Nilson v. State

Annotate this Case

412 So. 2d 1262 (1982)

Oscar W. NILSON, Jr. v. STATE.

2 Div. 326.

Court of Criminal Appeals of Alabama.

April 20, 1982.

*1263 Laird R. Jones of Argo & Enslen, Montgomery, for appellant.

Charles A. Graddick, Atty. Gen., and Billington M. Garrett, Asst. Atty. Gen., for appellee.

BOWEN, Judge.

The defendant pled guilty to one indictment charging unlawfully obtaining a controlled substance by the use of a forged prescription, Alabama Code 1975, Section 20-2-70, and was sentenced to thirteen years' imprisonment.

The defendant also pled guilty to escape in the second degree, Section 13A-10-32 (Amended 1977), and was sentenced as an habitual offender to thirteen years' imprisonment (to run concurrent with the drug conviction) on recommendation of the State. Three remaining cases were nol prossed on recommendation of the State. In each case the defendant waived a sentencing hearing.

On appeal, the defendant argues that his plea of guilty to the indictment charging escape was not voluntarily and intelligently entered because there is no showing in the record that he was represented by counsel at his prior convictions or that he knowingly waived the right to counsel at that time. Under Burgett v. Texas, 389 U.S. 109, 88 S. Ct. 258, 19 L. Ed. 2d 319 (1967), a prior conviction cannot be used to enhance punishment unless the accused was represented by counsel or waived that right.

The record shows that the defendant admitted the two prior convictions:

"THE COURT: ... (I)t is the understanding of this Court that you have been convicted of two prior felonies; is that correct? "MR. NILSON: Yes, sir. In the State of Louisiana."

Under Donahay v. State, 287 Ala. 716, 255 So. 2d 599 (1971), this case is due to be affirmed.

"In our opinion, when a defendant through his own counsel, freely admits his conviction of a crime, unless he qualifies his admission, he admits all of the ingredients needed to prove the conviction of the crime ...." * * * * * * "By his act of admitting the prior conviction, we think the defendant relieved the State from the burden of proving any of the matters that ordinarily would attend establishing the prior conviction." * * * * * * "Were it otherwise, an admission of prior conviction, made with undisclosed qualifications, would result in the nullification of the admission. The action would be pointless, unless designed to ensnare the opposition, which proposition we do not entertain in this case. We think there is a difference between there being a deficiency in the required preliminary proof as a foundation for the introduction of a certified copy of a record of conviction, as where the record is silent as to the presence of legal counsel, and an admission by the defendant of the fact of his prior conviction. The admission would seem to us to supply all of the necessary requirements for this area of proof in the case." Donahay, 287 Ala. at 719-19, 255 So. 2d 599 (emphasis added).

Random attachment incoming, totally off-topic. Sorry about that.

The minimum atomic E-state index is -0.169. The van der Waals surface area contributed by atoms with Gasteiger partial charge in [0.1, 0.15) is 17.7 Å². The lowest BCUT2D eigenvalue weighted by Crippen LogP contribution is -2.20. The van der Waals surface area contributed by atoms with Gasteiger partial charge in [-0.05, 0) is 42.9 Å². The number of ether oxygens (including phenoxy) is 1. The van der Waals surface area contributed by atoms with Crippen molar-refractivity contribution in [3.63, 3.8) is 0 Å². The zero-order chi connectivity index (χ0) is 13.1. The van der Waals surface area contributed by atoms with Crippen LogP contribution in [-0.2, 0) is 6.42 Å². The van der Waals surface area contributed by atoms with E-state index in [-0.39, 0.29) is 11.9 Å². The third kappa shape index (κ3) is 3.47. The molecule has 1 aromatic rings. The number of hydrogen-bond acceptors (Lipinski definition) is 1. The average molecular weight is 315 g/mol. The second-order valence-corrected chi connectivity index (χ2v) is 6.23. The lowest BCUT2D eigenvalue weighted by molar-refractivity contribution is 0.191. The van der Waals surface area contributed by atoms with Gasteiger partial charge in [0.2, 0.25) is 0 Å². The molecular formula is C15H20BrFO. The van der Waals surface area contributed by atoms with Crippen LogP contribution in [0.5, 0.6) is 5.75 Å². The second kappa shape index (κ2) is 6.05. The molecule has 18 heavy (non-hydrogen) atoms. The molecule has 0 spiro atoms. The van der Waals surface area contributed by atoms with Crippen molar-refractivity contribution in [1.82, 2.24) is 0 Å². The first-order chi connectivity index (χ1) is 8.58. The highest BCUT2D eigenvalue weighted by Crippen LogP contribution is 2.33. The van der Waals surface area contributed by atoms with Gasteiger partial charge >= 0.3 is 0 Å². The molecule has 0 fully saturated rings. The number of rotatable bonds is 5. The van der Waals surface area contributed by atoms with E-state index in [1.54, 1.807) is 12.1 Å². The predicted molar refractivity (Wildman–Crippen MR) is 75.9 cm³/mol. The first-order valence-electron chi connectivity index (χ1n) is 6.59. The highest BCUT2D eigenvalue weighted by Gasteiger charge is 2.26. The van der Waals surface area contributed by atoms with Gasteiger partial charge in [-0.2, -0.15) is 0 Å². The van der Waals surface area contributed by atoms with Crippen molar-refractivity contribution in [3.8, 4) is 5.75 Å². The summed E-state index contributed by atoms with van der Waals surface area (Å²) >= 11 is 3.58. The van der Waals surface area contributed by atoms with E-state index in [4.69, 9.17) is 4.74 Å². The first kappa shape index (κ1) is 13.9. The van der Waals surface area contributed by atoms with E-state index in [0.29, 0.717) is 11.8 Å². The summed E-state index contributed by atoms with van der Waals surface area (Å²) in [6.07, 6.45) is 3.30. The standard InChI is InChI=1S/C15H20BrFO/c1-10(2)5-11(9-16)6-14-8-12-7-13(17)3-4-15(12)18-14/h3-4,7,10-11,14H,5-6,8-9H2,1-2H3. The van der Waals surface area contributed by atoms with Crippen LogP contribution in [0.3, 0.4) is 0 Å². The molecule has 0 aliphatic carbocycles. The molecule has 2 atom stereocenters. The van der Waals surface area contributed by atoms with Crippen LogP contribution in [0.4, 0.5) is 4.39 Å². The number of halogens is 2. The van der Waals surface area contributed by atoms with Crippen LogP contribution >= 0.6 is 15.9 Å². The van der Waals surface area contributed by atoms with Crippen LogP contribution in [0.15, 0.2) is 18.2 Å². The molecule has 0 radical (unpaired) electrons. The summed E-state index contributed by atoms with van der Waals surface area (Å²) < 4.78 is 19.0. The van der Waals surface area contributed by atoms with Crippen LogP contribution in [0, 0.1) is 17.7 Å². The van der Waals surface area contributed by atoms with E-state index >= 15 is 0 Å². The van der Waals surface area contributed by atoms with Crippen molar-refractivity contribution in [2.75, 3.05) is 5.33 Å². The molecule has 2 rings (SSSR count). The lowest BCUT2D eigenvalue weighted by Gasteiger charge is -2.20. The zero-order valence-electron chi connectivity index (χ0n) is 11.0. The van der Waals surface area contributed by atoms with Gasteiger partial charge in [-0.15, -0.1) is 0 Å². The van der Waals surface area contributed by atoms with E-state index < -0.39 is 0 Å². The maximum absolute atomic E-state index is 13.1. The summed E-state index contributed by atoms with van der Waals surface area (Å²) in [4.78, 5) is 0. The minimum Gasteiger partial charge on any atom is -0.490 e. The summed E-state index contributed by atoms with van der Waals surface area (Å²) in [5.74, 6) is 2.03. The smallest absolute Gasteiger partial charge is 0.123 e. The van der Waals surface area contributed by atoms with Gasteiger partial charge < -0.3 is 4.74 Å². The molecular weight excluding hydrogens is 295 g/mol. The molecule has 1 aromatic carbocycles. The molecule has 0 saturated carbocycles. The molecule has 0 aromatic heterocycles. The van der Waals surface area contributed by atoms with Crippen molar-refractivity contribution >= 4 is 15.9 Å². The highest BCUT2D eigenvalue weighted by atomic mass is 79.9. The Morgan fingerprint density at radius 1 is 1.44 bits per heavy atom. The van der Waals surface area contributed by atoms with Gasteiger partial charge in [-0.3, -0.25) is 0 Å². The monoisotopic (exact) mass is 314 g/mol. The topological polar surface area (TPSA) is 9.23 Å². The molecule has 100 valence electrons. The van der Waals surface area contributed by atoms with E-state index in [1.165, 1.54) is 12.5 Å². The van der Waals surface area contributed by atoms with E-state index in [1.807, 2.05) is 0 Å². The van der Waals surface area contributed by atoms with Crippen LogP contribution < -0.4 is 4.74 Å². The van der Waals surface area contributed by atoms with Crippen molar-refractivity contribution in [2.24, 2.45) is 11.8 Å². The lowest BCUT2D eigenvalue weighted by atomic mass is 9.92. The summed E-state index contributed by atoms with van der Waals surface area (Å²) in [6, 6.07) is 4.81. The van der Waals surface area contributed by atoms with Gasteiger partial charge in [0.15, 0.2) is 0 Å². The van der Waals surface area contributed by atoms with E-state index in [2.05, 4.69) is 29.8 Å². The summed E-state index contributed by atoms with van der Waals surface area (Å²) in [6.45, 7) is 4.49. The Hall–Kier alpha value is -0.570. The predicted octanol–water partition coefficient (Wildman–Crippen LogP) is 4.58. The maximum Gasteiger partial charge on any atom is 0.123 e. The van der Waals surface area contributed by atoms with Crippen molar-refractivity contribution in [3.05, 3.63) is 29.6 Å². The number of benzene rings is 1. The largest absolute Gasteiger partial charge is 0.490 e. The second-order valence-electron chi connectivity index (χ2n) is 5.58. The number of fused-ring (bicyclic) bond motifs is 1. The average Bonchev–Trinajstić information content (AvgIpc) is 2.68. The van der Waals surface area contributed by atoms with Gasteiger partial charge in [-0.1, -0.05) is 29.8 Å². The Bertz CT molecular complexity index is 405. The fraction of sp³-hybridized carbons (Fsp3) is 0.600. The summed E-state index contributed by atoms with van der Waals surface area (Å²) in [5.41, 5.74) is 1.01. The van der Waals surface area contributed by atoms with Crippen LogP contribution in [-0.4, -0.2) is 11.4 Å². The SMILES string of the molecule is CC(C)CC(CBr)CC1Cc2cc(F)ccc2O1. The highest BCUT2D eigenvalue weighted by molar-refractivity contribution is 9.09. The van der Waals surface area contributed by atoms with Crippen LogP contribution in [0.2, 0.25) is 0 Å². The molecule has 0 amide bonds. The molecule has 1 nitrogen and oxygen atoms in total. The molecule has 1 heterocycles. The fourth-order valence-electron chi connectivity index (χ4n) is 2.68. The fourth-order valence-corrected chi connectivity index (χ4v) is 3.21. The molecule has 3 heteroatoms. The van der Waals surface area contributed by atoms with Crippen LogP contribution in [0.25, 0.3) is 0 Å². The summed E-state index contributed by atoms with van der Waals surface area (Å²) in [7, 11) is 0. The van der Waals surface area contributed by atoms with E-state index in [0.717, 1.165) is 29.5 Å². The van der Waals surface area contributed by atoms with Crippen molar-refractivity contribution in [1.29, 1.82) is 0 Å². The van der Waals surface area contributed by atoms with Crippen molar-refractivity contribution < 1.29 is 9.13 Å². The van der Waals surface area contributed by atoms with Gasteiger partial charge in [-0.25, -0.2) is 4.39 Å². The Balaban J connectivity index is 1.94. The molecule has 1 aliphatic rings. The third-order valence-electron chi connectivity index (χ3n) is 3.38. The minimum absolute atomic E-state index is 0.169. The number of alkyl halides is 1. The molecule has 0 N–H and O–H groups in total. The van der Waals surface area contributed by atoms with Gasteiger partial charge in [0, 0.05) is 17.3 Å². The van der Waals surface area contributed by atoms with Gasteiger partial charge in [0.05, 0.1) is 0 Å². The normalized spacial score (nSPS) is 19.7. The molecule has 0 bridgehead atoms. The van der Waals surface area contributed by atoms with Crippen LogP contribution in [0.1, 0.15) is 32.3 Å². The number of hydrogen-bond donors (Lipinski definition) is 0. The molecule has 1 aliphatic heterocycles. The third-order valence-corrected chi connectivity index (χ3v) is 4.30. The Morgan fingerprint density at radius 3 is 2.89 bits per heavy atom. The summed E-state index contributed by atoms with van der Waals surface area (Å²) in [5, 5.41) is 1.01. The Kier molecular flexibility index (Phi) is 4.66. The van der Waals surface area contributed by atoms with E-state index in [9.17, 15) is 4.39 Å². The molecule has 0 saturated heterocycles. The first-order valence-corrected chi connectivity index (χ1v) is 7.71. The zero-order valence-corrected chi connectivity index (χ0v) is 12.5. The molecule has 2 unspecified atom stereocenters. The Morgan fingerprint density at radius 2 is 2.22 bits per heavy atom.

See also Douglas v. State, 406 So. 2d 1051, 1052 (Ala.Cr.App.), cert. denied, Ex parte Douglas, 406 So. 2d 1053 (Ala.1981); Thompson v. State, 405 So. 2d 717, 720 (Ala.Cr. App.), cert. denied, Ex parte Thompson, 405 So. 2d 721 (Ala.1981); Moseley v. State, 398 *1264 So. 2d 357, 359 (Ala.Cr.App.), cert. denied, Ex parte Moseley, 398 So. 2d 359 (Ala.1981). This is to be contrasted to and compared with the case of a silent record. See Hollingsworth v. State, 410 So. 2d 133 (Ala.Cr. App.), cert. quashed, 410 So. 2d 134 (Ala. 1981).

The judgment of the circuit court is affirmed.


All Judges concur.